/Linux Storage, Filesystem, and Memory-Management Summit

Linux Storage, Filesystem, and Memory-Management Summit

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By
Jonathan Corbet
May 1, 2019


LSFMM

The Linux Storage, Filesystem, and Memory-Management Summit is an annual,
invitation-only gathering of core-kernel developers; it is one of the most
intensive and technical events on the annual calendar. The
2019
LSFMM Summit
was held April 30 to May 2 in San Juan, Puerto
Rico; it was supplemented this year by a special track dedicated to the BPF
virtual machine. Once again, LWN was there and able to cover a portion of
the sessions.

Our coverage is a work in progress; the articles that are available at this
point are:

Plenary sessions

There were a few sessions of general interest attended by all developers at
the event.

Filesystem sessions

The filesystem developers discussed the following topics in their track:

  • Improving fget() performance:
    fget() and fput() are using more CPU time than expected
    for certain workloads; is there anything that can be done to fix that?

  • Taking ZUFS upstream: a discussion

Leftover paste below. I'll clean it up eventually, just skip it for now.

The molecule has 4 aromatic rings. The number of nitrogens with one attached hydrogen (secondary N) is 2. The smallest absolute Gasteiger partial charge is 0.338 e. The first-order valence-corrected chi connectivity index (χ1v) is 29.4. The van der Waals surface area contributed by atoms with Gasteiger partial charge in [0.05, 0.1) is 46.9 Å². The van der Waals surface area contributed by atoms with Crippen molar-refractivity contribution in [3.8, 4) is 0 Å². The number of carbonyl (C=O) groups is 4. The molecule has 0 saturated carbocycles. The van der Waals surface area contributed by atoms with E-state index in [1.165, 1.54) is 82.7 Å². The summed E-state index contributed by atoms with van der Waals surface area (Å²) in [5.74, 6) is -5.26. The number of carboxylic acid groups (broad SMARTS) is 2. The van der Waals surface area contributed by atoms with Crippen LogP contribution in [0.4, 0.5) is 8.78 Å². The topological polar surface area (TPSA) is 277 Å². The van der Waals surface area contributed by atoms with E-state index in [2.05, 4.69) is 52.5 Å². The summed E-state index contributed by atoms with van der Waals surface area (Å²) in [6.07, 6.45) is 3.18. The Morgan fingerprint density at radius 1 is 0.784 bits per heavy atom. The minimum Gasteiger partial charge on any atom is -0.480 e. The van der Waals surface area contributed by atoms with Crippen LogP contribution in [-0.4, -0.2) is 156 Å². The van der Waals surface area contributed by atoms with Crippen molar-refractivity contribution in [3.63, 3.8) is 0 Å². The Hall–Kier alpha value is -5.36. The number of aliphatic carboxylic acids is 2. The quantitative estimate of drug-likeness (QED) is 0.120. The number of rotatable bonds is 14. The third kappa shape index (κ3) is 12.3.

about how the “zero-copy user-mode filesystem” (ZUFS) could get merged into
    the mainline.

  • DAX semantics: a discussion on what the
    semantics of a per-inode flag to indicate files that should be accessed via
    DAX should be.

  • NFS topics: a discussion of ongoing
    work on NFS in the kernel.

  • A filesystem for virtualization: a
    discussion about the virtio-fs filesystem for KVM guests to share filesystems
    from the host, and some features that still need to be worked out.

  • Common needs for Samba and NFS: a
    discussion about some needs for network filesystems that might best
    be addressed by kernel changes.

Filesystem and storage sessions

Some sessions were shared discussions involving both storage and
filesystem developers:

  • Issues around discard: Dennis Zhou
    brings up some problems using discard—telling the block device that some blocks
    are no longer being used—and looks for ways to handle them better.

Memory-management sessions

The memory-management developers sequestered themselves to dive into a
number of detailed topics:

Group photo

[Group photo]

Acknowledgments

Thanks to the LSFMM 2019 program committee for inviting LWN to the event,
and to the Linux Foundation, LWN’s travel sponsor, for supporting our
travel to Puerto Rico.


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